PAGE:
Grevillea 'King's Fire'

Agave potatorum 'Cameron Blue'

Agave potatorum 'Cameron Blue'

Agave 'Crazy Horse' (a hybrid between Agave cupreata and Agave asperrima) in front of Eucalyptus gunnii

Giant sea squill (Drimia maritima) in front Euphorbia characias 'Glacier Blue', a good 4 ft. now and one of my favorite shrubby spurges

This is the spot where the accursed Bradford pear used to be. The city finally removed it and ground out the stump, at least enough for me to replant.


The replacement tree is a Santa Cruz Island ironwood (Lyonothamnus floribundus ssp. aspleniifolius), endemic to Santa Cruz Island in the Channel Islands off the coast of Santa Barbara but growing well in our climate (there's a small grove at the UC Davis Arboretum). 

Other plants include:
  • Agave zebra
  • Aloe africana
  • Aloe distans × comosa
  • Canary Island daisy (Asteriscus sericeus), replanted
  • Coral Canyon twinspur (Diascia integerrima 'Coral Canyon'), replanted
  • Dwarf silver bush (Leucophytum brownii 'Bed Head')
  • Felicia aethiopica 'Tidy Tips'
  • Hesperaloe parviflora 'Sandia Glow'
  • Prostrate blue juniper (Juniperus communis var. saxatilis 'Point George')
  • Saffron buckwheat (Eriogonum crocatum)
  • ×Mangave 'Espresso'

Small Graptoveria 'Fred Ives' colony started with a few cuttings I was given by Hoover Boo (Piece of Eden)

Mexican bush sage (Salvia leucantha), Agave gentryi 'Jaws', Yucca linearifolia, Baja fairy duster (Calliandra californica)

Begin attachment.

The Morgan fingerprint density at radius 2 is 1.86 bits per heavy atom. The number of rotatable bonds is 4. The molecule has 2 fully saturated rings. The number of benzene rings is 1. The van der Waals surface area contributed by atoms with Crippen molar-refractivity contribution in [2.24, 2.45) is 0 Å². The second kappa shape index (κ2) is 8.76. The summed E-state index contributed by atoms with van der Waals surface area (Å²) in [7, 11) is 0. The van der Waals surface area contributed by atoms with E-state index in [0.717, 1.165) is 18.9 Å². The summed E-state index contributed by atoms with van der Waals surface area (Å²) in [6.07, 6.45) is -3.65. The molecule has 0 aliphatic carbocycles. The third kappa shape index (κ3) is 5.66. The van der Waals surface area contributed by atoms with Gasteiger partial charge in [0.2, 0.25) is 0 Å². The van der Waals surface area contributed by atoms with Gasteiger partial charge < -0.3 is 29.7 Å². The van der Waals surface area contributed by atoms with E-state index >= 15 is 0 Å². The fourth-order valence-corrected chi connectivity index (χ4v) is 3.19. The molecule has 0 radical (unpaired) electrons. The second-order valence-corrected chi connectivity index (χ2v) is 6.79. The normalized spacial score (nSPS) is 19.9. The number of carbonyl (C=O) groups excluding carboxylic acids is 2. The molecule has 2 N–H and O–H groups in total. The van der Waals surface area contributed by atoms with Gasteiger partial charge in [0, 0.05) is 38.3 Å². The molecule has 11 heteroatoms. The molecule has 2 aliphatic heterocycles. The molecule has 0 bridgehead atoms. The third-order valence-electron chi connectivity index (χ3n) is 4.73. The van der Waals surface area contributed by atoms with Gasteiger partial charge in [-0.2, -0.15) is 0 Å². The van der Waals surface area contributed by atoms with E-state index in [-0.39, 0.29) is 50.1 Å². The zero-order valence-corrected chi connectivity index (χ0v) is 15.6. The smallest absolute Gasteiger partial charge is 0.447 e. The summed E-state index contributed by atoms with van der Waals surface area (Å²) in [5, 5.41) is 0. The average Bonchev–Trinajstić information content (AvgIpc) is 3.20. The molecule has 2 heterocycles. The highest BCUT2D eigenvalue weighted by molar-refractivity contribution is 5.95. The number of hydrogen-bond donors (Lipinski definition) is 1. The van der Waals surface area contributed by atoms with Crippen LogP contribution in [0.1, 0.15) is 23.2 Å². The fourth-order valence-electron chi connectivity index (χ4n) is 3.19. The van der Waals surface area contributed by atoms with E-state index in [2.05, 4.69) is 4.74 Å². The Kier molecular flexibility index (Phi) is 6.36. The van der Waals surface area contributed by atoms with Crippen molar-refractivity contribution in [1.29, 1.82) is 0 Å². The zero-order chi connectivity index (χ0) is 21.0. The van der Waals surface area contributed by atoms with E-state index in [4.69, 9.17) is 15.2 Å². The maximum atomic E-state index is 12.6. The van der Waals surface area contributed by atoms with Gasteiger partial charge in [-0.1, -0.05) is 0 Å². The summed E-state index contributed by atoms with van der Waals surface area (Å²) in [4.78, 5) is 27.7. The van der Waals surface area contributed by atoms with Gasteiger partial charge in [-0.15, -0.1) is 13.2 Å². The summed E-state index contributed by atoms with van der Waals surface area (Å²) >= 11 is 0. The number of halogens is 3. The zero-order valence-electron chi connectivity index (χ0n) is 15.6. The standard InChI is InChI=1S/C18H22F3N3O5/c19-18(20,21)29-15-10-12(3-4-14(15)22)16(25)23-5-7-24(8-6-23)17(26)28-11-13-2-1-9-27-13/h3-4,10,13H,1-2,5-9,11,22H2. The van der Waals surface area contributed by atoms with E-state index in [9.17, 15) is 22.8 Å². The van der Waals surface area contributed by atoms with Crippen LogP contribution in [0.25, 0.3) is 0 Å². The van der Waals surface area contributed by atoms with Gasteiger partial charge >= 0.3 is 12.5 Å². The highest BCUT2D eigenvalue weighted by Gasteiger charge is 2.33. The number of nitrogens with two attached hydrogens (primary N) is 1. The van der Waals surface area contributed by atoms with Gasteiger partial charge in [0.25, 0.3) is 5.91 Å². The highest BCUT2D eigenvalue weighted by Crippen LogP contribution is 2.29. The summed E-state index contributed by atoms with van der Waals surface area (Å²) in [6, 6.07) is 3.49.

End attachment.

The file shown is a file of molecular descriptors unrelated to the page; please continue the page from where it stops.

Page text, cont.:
Yucca linearifolia and Baja fairy duster (Calliandra californica). The calliandra is growing in a Sleeping Beauty-like fashion. I'll cut it back in the spring.

This calliandra never stops blooming. There's not a single day in the year that it's without flowers—no exaggeration. The big aloe is Aloe ferox.

Aloe ferox pushing an inflorescence

Aloe ferox and Agave parrasana

Aloe petricola, with Agave macroacantha in the background

Hechtia argentea, turning red in the colder weather

Hechtia argentea close-up

The eastern end of the bed along the street is looking fairly orderly after I did some early trimming of perennials—and removing the neighborhood's leaf accumulation for the umpteenth time

This is what Aloe 'Erik the Red' typically looks like after a long dry summer. Now that the fall rains have started in earnest, the leaves will plump up quickly.

If, as I'm hoping, the rain will continue to fall gently and nighttime lows will hold in the mid to high 40s, the aloes in the early stages of flowering should make good progress. I'll post updates.